The key elements of your site, such as your product range, an ‘about’ page, and the customer's shopping cart, should be easily accessible at all times. Nobody wants to be clicking through countless pages before they find what they're looking for.

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Product descriptions and copy

Additionally, product descriptions are an important part of the online shopping experience. Since e-commerce loses the tactile nature of shopping instore, customers aren't able to examine potential purchases up close as they usually would. That's why your product copy needs to be as detailed as possible to encourage them to part with their money.

Maintain your website

When writing your product descriptions, you should include the following:

  • Details about the product and what it does. Make sure to keep your tone of voice consistent with your branding when writing them
  • A variety of images of the product from different angles, taken to a professional standard
  • The product's size and dimensions, as accurately as possible
  • A list of ingredients or materials that the product is made from
  • Any health risks, such as choking hazards or allergens, that come with the product

Adding extra functionalities

You may find that the e-commerce platform you're using doesn't come with all the features that you'd like your shop to have. However, many enable integration with third-party apps which can be downloaded as add-ons to increase your site's functionality.

The Shopify App Store, for example, has many of these extras, while the BigCommerce platform has plenty of integrations you can use to enhance your online store.

Depending on what you're looking for, these apps can often help with the following:

  • Showing personalised product recommendations
  • Recovering abandoned shopping carts (a valuable retargeting tactic)
  • Letting customers create wish lists
  • Allowing customers to write comments and reviews, and generate ratings which then appear on Google results pages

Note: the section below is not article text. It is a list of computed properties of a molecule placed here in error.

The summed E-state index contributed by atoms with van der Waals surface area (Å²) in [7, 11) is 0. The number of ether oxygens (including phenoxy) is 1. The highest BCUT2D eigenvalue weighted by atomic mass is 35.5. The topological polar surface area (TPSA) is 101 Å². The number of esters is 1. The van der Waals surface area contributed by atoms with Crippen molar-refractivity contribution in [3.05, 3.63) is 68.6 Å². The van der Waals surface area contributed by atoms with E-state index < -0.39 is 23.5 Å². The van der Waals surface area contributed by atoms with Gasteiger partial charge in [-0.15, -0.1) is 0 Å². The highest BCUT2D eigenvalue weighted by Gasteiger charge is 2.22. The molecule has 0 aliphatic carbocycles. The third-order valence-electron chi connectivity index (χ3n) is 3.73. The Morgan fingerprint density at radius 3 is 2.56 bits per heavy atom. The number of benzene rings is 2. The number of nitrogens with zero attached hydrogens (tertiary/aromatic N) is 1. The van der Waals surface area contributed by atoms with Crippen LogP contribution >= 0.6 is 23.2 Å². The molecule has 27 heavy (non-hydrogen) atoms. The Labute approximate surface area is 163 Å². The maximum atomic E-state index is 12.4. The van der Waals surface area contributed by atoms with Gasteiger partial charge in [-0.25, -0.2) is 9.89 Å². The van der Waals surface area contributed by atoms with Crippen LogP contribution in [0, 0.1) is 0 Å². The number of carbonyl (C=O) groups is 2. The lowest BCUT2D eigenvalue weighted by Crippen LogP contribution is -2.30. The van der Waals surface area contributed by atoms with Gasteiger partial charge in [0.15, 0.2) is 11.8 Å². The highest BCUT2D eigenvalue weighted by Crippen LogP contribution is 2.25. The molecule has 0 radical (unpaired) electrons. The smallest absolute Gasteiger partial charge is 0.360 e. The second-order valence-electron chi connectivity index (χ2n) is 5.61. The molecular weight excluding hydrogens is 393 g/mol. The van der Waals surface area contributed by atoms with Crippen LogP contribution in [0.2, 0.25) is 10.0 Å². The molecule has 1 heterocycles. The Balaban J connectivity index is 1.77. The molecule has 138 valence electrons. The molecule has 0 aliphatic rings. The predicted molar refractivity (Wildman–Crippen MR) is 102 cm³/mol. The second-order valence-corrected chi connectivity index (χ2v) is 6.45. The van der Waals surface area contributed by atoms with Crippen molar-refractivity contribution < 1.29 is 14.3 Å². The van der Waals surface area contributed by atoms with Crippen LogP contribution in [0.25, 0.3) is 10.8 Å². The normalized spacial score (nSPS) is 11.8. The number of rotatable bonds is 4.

Building a new website

Marketing your website

Once your website is ready, you need to drive customers to your store with marketing and there are a whole host of methods you can use to help you out.

Social media

A social media presence is one of the best ways to foster relationships with customers. Not only does it give your online store more of a ‘face’ in the absence of a physical shop, creating engaging content lets you promote you and your services to a wider audience, directing them to your online store in a creative way.

Content marketing

Creating a blog that relates to your products in some way, as well as how it relates to your customers' lives, is a hugely effective way of expanding your reach and nurturing new readers into actual customers.

Email marketing

Emails are an excellent means of highlighting new products, special offers and other news that can drive recipients to your website. What's more, email marketing is easily measurable, letting you streamline and optimise things using customer data to better refine the process. When setting up an email marketing approach, be sure to read through General Data Protection Regulation (GDPR) legislation first.

It's also a great way to reward loyal customers with additional incentives too, targeting a specific audience who are return buyers. The word of mouth this results in can be hugely valuable as a result.


Tied in with content marketing, SEO (or search engine optimisation) involves arranging keywords so that your pages appear at the top of search results, outranking your competitors and positioning you as an authority in your given market. A combination of well-written copy and back-end support in the form of schema mark-up and indexing, among a whole host of others, is a sure-fire way to get you to the top of Google.

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The views, opinions and positions expressed within this article are those of our third-party content providers alone and do not represent those of Gazprom Energy. The accuracy, completeness and validity of any statements made within this article are not guaranteed. Gazprom Energy accepts no liability for any errors, omissions or representations.